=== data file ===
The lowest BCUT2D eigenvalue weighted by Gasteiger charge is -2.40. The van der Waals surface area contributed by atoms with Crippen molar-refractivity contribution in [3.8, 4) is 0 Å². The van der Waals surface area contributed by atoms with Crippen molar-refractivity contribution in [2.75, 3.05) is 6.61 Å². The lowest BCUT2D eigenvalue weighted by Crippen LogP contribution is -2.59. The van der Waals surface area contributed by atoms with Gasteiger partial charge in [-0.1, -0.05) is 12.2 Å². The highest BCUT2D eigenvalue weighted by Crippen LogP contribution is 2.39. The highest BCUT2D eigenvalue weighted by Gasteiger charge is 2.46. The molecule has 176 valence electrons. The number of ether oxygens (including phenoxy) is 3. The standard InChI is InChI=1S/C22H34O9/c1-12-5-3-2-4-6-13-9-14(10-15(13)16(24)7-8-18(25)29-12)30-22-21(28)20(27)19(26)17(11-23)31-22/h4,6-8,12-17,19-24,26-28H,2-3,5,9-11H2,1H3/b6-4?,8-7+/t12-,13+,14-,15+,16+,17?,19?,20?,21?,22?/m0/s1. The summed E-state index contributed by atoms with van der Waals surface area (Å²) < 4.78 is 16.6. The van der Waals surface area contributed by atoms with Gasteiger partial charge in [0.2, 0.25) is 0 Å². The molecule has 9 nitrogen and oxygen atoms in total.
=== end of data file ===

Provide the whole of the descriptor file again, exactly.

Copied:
The lowest BCUT2D eigenvalue weighted by Gasteiger charge is -2.40. The van der Waals surface area contributed by atoms with Crippen molar-refractivity contribution in [3.8, 4) is 0 Å². The van der Waals surface area contributed by atoms with Crippen molar-refractivity contribution in [2.75, 3.05) is 6.61 Å². The lowest BCUT2D eigenvalue weighted by Crippen LogP contribution is -2.59. The van der Waals surface area contributed by atoms with Gasteiger partial charge in [-0.1, -0.05) is 12.2 Å². The highest BCUT2D eigenvalue weighted by Crippen LogP contribution is 2.39. The highest BCUT2D eigenvalue weighted by Gasteiger charge is 2.46. The molecule has 176 valence electrons. The number of ether oxygens (including phenoxy) is 3. The standard InChI is InChI=1S/C22H34O9/c1-12-5-3-2-4-6-13-9-14(10-15(13)16(24)7-8-18(25)29-12)30-22-21(28)20(27)19(26)17(11-23)31-22/h4,6-8,12-17,19-24,26-28H,2-3,5,9-11H2,1H3/b6-4?,8-7+/t12-,13+,14-,15+,16+,17?,19?,20?,21?,22?/m0/s1. The summed E-state index contributed by atoms with van der Waals surface area (Å²) < 4.78 is 16.6. The van der Waals surface area contributed by atoms with Gasteiger partial charge in [0.2, 0.25) is 0 Å². The molecule has 9 nitrogen and oxygen atoms in total.